Step Five: Legal Strategy
It is important to become familiar with the housing rights of people with disabilities. Some of the important Federal laws are listed in the “Resources” section below, and many States have their own fair housing laws. Identifying legal rights and potential violations is important because many obstacles require legal advice: “If your proposal is likely to encounter illegal discrimination or raise complex legal issues, contact legal assistance immediately to learn what you should do now to protect your rights, and how and when to get further legal assistance” (Allen 2003).
Step Six: Public Relations Strategy
A successful public relations strategy can be crucial if a proposed project generates controversy. The Resource Center to Promote Acceptance, Dignity and Social Inclusion Associated with Mental Health (ADS Center) offers extensive information about launching media campaigns focusing on reducing discrimination and stigma by educating the public about mental health issues. Sister Mary Scullion suggests, “Develop press contacts and support before any controversy if possible. Try to place success stories in the paper or have them cover current public policy issues around mental health. Be as proactive as you can. Follow the news and know who covers mental health and begin to build a relationship with those reporters” (Scullion 2003). An important part of any media campaign is to designate capable spokespeople; these should include current and former housing clients, who are able to provide personal perspectives on the importance of appropriate housing (Allen 2003).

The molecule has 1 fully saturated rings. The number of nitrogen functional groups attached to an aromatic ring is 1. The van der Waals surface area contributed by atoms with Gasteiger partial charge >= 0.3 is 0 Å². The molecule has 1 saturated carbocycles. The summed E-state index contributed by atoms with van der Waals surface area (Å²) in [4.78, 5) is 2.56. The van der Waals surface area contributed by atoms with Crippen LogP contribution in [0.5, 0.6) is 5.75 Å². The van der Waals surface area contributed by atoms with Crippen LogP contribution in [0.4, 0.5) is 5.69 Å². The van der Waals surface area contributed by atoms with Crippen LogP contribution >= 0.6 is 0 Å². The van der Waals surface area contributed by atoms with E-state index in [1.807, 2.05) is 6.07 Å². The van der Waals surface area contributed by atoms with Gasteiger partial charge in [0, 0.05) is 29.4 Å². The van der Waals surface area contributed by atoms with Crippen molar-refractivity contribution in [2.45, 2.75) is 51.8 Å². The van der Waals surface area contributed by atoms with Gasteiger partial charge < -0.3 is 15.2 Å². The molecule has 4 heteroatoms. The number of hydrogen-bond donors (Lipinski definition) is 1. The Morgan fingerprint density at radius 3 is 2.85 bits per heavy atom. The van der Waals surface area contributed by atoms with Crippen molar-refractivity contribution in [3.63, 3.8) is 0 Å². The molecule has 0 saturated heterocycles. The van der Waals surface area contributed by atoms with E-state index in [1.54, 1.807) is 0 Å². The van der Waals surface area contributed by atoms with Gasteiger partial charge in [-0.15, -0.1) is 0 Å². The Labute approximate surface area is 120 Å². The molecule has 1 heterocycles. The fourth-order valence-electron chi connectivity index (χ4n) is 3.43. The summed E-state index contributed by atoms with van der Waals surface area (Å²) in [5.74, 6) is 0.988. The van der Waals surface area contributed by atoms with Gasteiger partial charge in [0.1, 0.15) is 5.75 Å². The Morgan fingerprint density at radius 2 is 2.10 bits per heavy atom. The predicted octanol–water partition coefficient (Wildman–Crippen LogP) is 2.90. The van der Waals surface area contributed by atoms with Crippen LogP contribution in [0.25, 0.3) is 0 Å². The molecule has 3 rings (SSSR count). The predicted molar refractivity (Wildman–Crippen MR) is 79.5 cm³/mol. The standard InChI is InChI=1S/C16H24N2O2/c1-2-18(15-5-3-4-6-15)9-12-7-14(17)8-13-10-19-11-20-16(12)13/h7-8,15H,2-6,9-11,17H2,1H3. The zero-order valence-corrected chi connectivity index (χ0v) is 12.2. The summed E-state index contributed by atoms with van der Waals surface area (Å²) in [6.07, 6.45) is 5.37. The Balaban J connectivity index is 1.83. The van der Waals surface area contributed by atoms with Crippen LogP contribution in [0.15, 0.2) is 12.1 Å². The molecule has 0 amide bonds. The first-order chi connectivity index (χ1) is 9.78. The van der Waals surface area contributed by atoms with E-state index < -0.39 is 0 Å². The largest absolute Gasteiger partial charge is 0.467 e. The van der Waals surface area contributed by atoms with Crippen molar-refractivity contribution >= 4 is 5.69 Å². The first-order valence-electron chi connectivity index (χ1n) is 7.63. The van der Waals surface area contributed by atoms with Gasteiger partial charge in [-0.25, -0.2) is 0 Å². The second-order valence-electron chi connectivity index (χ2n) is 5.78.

It is up to the housing provider and advocates to give the media as much accurate and positive information as possible. “Otherwise, the deadline-driven reporter who likely knows little about affordable housing will use some variant of the typical headline: ‘Brave Homeowners Band Together to Protect Their Neighborhood From Low-Income Housing Project’” (Iglesias 2002).
Designing and Planning Housing that a Community Will Accept